One possible way the intrinsic cell death pathway can be activated is through cytochrome c release from mitochondria. Hence, mitochondria might in some way be involved in TSA-induced cell death. We decided therefore to investigate the role of mitochondria in CD4+ T-cell apoptosis by TSA. We tested the production of ROS by staining with the dyes DHE and DCFDA, which are oxidized to fluorescent products in the presence of superoxide and peroxides, respectively . TSA-treated CD4+ T-cells showed increased production of peroxides and superoxide (Figure 2D). Cells grown in the presence of TSA had a shift in the mean fluorescent value for DCFDA as well as DHE, showing that TSA induces production of peroxides and superoxide. As shown in Figure 2E, pre-treatment of CD4+ T-cells with several radical scavengers and mitochondrial respiration inhibitors significantly reduced TSA-induced apoptosis. Thus, antimycin A (a ubiquinol-cytochrome c reductase inhibitor), and valinomycin (a K+ ionophore, which dissipates the Δψm and interferes with electron transport) almost completely inhibited the apoptotic effect of TSA, whereas superoxide dismutase (SOD) and catalase, two free radical scavengers, partially inhibited the apoptotic effect of TSA (Figure 2E). These results show that the apoptotic effect of TSA in T-cells involves mitochondria and suggest a crucial role for mitochondrial respiratory chain (MRC) in TSA-induced apoptosis.
TSA represses interleukin-2 gene expression in T-cells
To determine if the decrease we detected in IL-2 expression was due to a general decrease in expression or abrogation of expression in part of the cell population in TSA-treated samples, we performed single-cell analysis of intracellular levels of IL-2 by flow cytometry. As shown in Figure 3C, approximately 19% of live cells in the cell population produce high levels of IL-2 when stimulated with immobilized anti-CD3. This amount of IL-2 producing cells drops to 9.8% and 4.7%, when cells are exposed to 50 and 100 nM TSA, respectively. These data show that TSA specifically represses IL-2 expression in affected CD4+ T-cells.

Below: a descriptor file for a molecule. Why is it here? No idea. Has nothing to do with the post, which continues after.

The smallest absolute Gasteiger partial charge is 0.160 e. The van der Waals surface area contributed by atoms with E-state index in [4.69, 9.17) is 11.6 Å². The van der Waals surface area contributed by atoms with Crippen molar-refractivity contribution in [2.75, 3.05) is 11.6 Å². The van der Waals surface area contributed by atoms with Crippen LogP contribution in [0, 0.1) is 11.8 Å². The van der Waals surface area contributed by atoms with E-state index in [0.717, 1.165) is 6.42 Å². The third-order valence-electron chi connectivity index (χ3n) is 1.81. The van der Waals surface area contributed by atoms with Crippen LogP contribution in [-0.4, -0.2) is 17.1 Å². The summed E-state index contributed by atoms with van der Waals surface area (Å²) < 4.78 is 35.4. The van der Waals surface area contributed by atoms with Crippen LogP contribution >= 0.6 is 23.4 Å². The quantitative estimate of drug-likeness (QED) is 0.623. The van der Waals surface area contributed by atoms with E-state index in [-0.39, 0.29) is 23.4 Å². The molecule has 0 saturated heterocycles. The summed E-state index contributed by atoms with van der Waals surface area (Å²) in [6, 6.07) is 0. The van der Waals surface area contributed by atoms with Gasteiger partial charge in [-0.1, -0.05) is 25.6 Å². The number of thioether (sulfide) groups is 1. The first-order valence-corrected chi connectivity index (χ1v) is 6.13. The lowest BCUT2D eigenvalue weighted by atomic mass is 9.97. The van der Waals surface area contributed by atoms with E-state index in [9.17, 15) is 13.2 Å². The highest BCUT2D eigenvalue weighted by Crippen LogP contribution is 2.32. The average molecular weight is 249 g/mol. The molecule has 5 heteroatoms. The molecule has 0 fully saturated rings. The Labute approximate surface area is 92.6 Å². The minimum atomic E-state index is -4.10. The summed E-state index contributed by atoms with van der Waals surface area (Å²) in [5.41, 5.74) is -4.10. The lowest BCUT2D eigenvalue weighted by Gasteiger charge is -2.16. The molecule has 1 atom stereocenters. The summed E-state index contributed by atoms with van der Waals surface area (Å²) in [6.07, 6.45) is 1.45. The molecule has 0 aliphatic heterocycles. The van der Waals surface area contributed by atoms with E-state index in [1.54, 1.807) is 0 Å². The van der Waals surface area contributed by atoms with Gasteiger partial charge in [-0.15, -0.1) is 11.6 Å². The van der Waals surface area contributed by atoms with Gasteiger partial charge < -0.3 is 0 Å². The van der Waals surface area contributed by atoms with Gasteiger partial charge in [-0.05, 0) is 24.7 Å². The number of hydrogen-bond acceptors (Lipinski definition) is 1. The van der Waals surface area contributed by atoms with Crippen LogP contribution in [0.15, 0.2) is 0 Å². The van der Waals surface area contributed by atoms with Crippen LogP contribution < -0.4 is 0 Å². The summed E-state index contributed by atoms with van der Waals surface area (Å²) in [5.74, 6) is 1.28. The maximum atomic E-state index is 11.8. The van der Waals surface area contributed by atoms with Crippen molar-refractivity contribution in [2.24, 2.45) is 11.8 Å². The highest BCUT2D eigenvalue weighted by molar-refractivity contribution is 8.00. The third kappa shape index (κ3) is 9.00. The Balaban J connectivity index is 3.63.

Inhibition of cytokine expression is not responsible for HDACIs apoptotic effect
TSA affects the NFκB signalling pathway
TSA modulates expression of many cell surface molecules
The differences in expression of cell surface molecules, such as CD95/Fas, in PBMCs in the two cell subpopulations we examined (CD4+ T-cells versus non-CD4 cells) suggested to us that the various cell types might be affected to different extents by TSA. To clarify this point, we cultured PBMCs in the presence of either soluble anti-CD3 antibody (+CD3) or IL-2 (+IL-2) and treated with TSA (+TSA) or DMSO for 20 hours. Subsequently, cells were analyzed by flow cytometry to determine cell viability and the ratio of CD4+ T-cells versus non-CD4 cells. Plotting of the percentage of total viable cells in the population shows that TSA induces apoptosis in PBMCs to a similar extent in anti-CD3 or IL-2 stimulated cells (Figure 6B; leftmost bar set). Correspondingly, plotting the percentage of live CD4+ T-cells in the total cell population reveals that TSA induces apoptosis in CD4+ T-cells to a similar extent in anti-CD3 or IL-2 stimulated cells (Figure 6B, middle bar set). However, plotting the number of CD4+ T-cells as a percentage of the viable cell population shows an interesting effect of TSA. Whereas in the IL-2 stimulated control cell population roughly 22% of the viable cells are CD4+ T-cells, in the TSA-treated cell population almost 41% of the viable cells are CD4+ T-cells (Figure 6B; rightmost bar set). The opposite is true in anti-CD3-stimulated cells, where the percentage of CD4+ T-cells decreases from 38% in non-treated cells to 28% in TSA-treated cells. We interpreted these data to reflect the abrogation of IL-2 expression caused by TSA. Exogenously added IL-2 keeps preferentially CD4+ T-cells alive, an effect that becomes very significant in the presence of TSA. On the other hand, anti-CD3 alone induces cell death in CD4+ T-cells, an effect that is exacerbated in the presence of TSA given the lack of production of endogenous IL-2 by activated CD4+ T-cells.